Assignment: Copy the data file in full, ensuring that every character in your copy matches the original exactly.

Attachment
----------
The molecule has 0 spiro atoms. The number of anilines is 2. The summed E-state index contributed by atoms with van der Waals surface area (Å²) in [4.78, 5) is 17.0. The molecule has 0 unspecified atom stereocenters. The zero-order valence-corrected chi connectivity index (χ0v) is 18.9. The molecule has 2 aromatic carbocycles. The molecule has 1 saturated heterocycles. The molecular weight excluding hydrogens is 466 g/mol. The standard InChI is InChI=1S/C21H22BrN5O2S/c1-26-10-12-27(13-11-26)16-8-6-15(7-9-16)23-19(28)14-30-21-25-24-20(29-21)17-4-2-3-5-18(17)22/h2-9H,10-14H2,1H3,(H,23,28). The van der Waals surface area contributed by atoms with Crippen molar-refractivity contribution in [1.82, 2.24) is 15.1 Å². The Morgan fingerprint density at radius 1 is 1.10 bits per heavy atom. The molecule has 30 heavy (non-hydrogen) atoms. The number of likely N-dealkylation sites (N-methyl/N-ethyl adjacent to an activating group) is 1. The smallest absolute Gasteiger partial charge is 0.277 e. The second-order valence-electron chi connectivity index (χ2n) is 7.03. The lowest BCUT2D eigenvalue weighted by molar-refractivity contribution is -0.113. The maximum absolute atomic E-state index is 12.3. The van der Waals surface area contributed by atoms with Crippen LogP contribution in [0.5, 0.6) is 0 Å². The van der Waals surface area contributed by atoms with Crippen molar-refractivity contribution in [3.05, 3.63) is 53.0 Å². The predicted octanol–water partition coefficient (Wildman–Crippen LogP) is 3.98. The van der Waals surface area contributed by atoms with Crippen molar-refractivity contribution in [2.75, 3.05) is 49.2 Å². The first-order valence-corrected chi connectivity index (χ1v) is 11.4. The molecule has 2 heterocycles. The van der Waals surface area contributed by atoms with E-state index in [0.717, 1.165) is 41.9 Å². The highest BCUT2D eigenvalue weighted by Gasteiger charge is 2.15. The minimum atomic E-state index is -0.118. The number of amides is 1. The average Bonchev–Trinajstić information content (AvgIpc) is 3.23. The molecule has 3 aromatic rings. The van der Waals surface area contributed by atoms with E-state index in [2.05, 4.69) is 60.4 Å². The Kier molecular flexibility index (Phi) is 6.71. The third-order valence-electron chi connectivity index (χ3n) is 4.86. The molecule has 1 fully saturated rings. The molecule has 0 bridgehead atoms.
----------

The molecule has 0 spiro atoms. The number of anilines is 2. The summed E-state index contributed by atoms with van der Waals surface area (Å²) in [4.78, 5) is 17.0. The molecule has 0 unspecified atom stereocenters. The zero-order valence-corrected chi connectivity index (χ0v) is 18.9. The molecule has 2 aromatic carbocycles. The molecule has 1 saturated heterocycles. The molecular weight excluding hydrogens is 466 g/mol. The standard InChI is InChI=1S/C21H22BrN5O2S/c1-26-10-12-27(13-11-26)16-8-6-15(7-9-16)23-19(28)14-30-21-25-24-20(29-21)17-4-2-3-5-18(17)22/h2-9H,10-14H2,1H3,(H,23,28). The van der Waals surface area contributed by atoms with Crippen molar-refractivity contribution in [1.82, 2.24) is 15.1 Å². The Morgan fingerprint density at radius 1 is 1.10 bits per heavy atom. The molecule has 30 heavy (non-hydrogen) atoms. The number of likely N-dealkylation sites (N-methyl/N-ethyl adjacent to an activating group) is 1. The smallest absolute Gasteiger partial charge is 0.277 e. The second-order valence-electron chi connectivity index (χ2n) is 7.03. The lowest BCUT2D eigenvalue weighted by molar-refractivity contribution is -0.113. The maximum absolute atomic E-state index is 12.3. The van der Waals surface area contributed by atoms with Crippen LogP contribution in [0.5, 0.6) is 0 Å². The van der Waals surface area contributed by atoms with Crippen molar-refractivity contribution in [3.05, 3.63) is 53.0 Å². The predicted octanol–water partition coefficient (Wildman–Crippen LogP) is 3.98. The van der Waals surface area contributed by atoms with Crippen molar-refractivity contribution in [2.75, 3.05) is 49.2 Å². The first-order valence-corrected chi connectivity index (χ1v) is 11.4. The molecule has 2 heterocycles. The van der Waals surface area contributed by atoms with E-state index in [0.717, 1.165) is 41.9 Å². The highest BCUT2D eigenvalue weighted by Gasteiger charge is 2.15. The minimum atomic E-state index is -0.118. The number of amides is 1. The average Bonchev–Trinajstić information content (AvgIpc) is 3.23. The molecule has 3 aromatic rings. The van der Waals surface area contributed by atoms with E-state index in [2.05, 4.69) is 60.4 Å². The Kier molecular flexibility index (Phi) is 6.71. The third-order valence-electron chi connectivity index (χ3n) is 4.86. The molecule has 1 fully saturated rings. The molecule has 0 bridgehead atoms.